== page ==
C. Architecture

1. Thomas Jefferson (1743-1826)

a. Monticello (Palladio’s Villa Rotonda [fig. 12.22])

b. Virginia’s State Capitol Building

II. Romantic Painting

A. Introduction

1. Pastoral

2. Sublime

3. Erotic

4. Violent

5. Political

B. England

1. John Constable (1776-1837)

a. The Hay Wain (cottage of low class, nature)

b.  Dedham Vale (mystical communion with nature)

2. Joseph Mallord William Turner (1775-1851)

a. Snowstorm:  Hannibal and His Army Crossing the Alps (more about the storminess of nature than about Hannibal

b. The Bay of Baiae, with Apollo and the Sybil (Near Naples, still landscape dominates Greek gods)

c. The Slave Ship (Nature dominates; politics in favor of the little people; human cruelty and violence)

C. Germany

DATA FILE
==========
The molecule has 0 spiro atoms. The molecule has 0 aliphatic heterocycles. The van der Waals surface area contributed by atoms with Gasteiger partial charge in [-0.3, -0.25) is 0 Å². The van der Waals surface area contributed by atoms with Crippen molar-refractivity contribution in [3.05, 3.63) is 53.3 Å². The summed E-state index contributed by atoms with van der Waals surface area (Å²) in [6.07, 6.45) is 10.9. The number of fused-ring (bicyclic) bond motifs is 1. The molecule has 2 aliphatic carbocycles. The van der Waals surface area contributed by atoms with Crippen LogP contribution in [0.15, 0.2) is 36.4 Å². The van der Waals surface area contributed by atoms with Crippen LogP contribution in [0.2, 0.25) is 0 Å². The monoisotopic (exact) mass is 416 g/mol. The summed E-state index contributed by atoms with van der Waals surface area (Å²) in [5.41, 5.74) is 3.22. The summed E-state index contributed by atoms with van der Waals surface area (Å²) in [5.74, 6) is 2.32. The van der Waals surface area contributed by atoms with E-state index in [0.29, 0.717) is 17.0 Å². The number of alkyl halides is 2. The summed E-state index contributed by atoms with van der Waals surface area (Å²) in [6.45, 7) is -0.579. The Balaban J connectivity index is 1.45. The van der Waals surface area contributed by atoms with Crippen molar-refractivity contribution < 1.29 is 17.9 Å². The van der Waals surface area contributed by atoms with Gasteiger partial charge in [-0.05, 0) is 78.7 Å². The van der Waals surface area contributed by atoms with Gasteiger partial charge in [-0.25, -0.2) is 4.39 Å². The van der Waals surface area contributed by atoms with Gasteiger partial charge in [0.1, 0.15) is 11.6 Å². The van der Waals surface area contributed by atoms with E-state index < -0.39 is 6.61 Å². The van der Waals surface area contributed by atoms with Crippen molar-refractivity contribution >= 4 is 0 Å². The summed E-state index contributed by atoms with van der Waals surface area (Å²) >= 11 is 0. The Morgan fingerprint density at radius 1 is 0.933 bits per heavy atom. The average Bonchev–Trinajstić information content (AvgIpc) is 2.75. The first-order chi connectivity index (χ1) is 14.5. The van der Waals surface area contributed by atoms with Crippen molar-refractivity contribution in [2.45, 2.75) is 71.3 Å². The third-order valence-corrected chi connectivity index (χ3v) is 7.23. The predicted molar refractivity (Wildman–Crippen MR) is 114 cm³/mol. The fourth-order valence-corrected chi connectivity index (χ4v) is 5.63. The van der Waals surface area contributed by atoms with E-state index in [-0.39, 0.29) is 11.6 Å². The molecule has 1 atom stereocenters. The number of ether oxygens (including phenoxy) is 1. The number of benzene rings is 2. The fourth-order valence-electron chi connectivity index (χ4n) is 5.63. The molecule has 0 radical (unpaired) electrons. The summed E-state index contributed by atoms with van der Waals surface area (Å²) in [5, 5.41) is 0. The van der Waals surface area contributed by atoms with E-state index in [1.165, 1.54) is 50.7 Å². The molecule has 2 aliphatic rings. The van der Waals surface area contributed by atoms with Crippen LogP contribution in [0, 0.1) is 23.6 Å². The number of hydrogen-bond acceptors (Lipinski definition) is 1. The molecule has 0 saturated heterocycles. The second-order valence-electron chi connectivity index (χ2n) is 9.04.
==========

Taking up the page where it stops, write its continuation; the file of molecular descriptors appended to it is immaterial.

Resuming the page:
1. Caspar David Friedrich (1774-1840)

a.  Monk by the Sea (Nature dominates, and its restless; limitless space)

D. Spain

1. Francisco Goya (1746-1828)

a.  Family of Charles IV (Goya was court painter: corrupt and stupid)

b. The Sleep of Reason (monsters, explore the fantastic, which threaten the rational)

c. The Execution of the Third of May, 1808 (Light shines on peasant who is poised like a crucifixion; soldiers with backs turned to us dehumanizes them into monsters; church sits quietly in background)

E. France

1. Théodore Géricault (1791-1824)

a. The Raft of the Medusa (nature takes man over; violent; horrors committed to survive)

2. Eugène de la Croix (1798-1823)

a. Greece Expiring on the Ruins of Missolonghi (erotic, but also violent; democratic)

b. Liberty Leading People (July Rev. of 1830; violent and democratic)

c. The Death of Sardanapalus (doomed tyrant kills his harem; violent and erotic)


Get up, Western world! Remember your good roots, like your true Christian biblical faith, and forget the bad. You fought hard for your liberties.